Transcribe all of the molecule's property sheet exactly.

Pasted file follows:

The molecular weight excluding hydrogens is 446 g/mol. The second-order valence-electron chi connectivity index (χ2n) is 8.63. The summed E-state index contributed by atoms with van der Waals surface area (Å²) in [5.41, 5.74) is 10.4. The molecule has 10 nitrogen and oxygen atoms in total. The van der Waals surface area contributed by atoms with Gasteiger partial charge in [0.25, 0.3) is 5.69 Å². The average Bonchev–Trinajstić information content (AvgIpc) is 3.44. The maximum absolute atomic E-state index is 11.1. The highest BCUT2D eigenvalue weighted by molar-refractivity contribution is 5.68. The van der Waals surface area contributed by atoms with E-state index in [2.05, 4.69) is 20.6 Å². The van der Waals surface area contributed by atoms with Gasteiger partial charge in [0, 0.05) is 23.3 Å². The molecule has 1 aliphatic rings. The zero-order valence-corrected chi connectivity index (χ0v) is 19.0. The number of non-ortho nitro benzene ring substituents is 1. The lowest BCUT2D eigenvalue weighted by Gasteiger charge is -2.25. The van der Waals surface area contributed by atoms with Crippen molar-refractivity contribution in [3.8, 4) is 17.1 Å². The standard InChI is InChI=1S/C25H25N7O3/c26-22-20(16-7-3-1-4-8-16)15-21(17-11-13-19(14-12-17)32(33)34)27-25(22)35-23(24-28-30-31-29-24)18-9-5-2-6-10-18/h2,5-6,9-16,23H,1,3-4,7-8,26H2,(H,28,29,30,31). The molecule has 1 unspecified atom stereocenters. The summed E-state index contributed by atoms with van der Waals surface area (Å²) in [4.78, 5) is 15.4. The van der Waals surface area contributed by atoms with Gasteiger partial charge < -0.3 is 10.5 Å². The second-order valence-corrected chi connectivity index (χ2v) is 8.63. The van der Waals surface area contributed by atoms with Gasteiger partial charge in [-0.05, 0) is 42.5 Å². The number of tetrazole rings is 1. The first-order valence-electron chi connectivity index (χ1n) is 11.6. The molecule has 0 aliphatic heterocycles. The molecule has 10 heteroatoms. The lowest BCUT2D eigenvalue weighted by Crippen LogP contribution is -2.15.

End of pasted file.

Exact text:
The molecular weight excluding hydrogens is 446 g/mol. The second-order valence-electron chi connectivity index (χ2n) is 8.63. The summed E-state index contributed by atoms with van der Waals surface area (Å²) in [5.41, 5.74) is 10.4. The molecule has 10 nitrogen and oxygen atoms in total. The van der Waals surface area contributed by atoms with Gasteiger partial charge in [0.25, 0.3) is 5.69 Å². The average Bonchev–Trinajstić information content (AvgIpc) is 3.44. The maximum absolute atomic E-state index is 11.1. The highest BCUT2D eigenvalue weighted by molar-refractivity contribution is 5.68. The van der Waals surface area contributed by atoms with E-state index in [2.05, 4.69) is 20.6 Å². The van der Waals surface area contributed by atoms with Gasteiger partial charge in [0, 0.05) is 23.3 Å². The molecule has 1 aliphatic rings. The zero-order valence-corrected chi connectivity index (χ0v) is 19.0. The number of non-ortho nitro benzene ring substituents is 1. The lowest BCUT2D eigenvalue weighted by Gasteiger charge is -2.25. The van der Waals surface area contributed by atoms with Crippen molar-refractivity contribution in [3.8, 4) is 17.1 Å². The standard InChI is InChI=1S/C25H25N7O3/c26-22-20(16-7-3-1-4-8-16)15-21(17-11-13-19(14-12-17)32(33)34)27-25(22)35-23(24-28-30-31-29-24)18-9-5-2-6-10-18/h2,5-6,9-16,23H,1,3-4,7-8,26H2,(H,28,29,30,31). The molecule has 1 unspecified atom stereocenters. The summed E-state index contributed by atoms with van der Waals surface area (Å²) in [4.78, 5) is 15.4. The van der Waals surface area contributed by atoms with Gasteiger partial charge < -0.3 is 10.5 Å². The second-order valence-corrected chi connectivity index (χ2v) is 8.63. The van der Waals surface area contributed by atoms with Gasteiger partial charge in [-0.05, 0) is 42.5 Å². The number of tetrazole rings is 1. The first-order valence-electron chi connectivity index (χ1n) is 11.6. The molecule has 0 aliphatic heterocycles. The molecule has 10 heteroatoms. The lowest BCUT2D eigenvalue weighted by Crippen LogP contribution is -2.15.